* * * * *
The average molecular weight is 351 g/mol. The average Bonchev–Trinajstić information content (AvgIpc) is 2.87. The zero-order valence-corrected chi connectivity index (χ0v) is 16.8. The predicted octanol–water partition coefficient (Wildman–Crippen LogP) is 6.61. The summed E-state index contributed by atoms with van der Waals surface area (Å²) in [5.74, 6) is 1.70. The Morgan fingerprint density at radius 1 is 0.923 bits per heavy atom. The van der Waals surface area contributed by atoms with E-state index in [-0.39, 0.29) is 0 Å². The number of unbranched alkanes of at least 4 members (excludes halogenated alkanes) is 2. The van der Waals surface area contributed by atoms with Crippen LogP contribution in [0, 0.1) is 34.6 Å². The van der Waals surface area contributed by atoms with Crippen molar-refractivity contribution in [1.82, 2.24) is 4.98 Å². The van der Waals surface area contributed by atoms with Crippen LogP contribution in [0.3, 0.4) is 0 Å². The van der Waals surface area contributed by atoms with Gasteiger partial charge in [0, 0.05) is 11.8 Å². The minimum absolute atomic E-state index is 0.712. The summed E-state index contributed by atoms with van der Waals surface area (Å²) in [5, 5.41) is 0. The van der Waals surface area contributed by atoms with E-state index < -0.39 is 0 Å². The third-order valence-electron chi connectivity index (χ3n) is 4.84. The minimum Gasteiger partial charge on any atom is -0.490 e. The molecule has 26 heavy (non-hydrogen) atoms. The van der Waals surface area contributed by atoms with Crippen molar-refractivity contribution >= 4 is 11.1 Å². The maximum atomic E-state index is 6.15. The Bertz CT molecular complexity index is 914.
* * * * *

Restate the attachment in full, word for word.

The average molecular weight is 351 g/mol. The average Bonchev–Trinajstić information content (AvgIpc) is 2.87. The zero-order valence-corrected chi connectivity index (χ0v) is 16.8. The predicted octanol–water partition coefficient (Wildman–Crippen LogP) is 6.61. The summed E-state index contributed by atoms with van der Waals surface area (Å²) in [5.74, 6) is 1.70. The Morgan fingerprint density at radius 1 is 0.923 bits per heavy atom. The van der Waals surface area contributed by atoms with E-state index in [-0.39, 0.29) is 0 Å². The number of unbranched alkanes of at least 4 members (excludes halogenated alkanes) is 2. The van der Waals surface area contributed by atoms with Crippen LogP contribution in [0, 0.1) is 34.6 Å². The van der Waals surface area contributed by atoms with Crippen molar-refractivity contribution in [1.82, 2.24) is 4.98 Å². The van der Waals surface area contributed by atoms with Crippen LogP contribution in [0.3, 0.4) is 0 Å². The van der Waals surface area contributed by atoms with Gasteiger partial charge in [0, 0.05) is 11.8 Å². The minimum absolute atomic E-state index is 0.712. The summed E-state index contributed by atoms with van der Waals surface area (Å²) in [5, 5.41) is 0. The van der Waals surface area contributed by atoms with E-state index < -0.39 is 0 Å². The third-order valence-electron chi connectivity index (χ3n) is 4.84. The minimum Gasteiger partial charge on any atom is -0.490 e. The molecule has 26 heavy (non-hydrogen) atoms. The van der Waals surface area contributed by atoms with Crippen molar-refractivity contribution >= 4 is 11.1 Å². The maximum atomic E-state index is 6.15. The Bertz CT molecular complexity index is 914.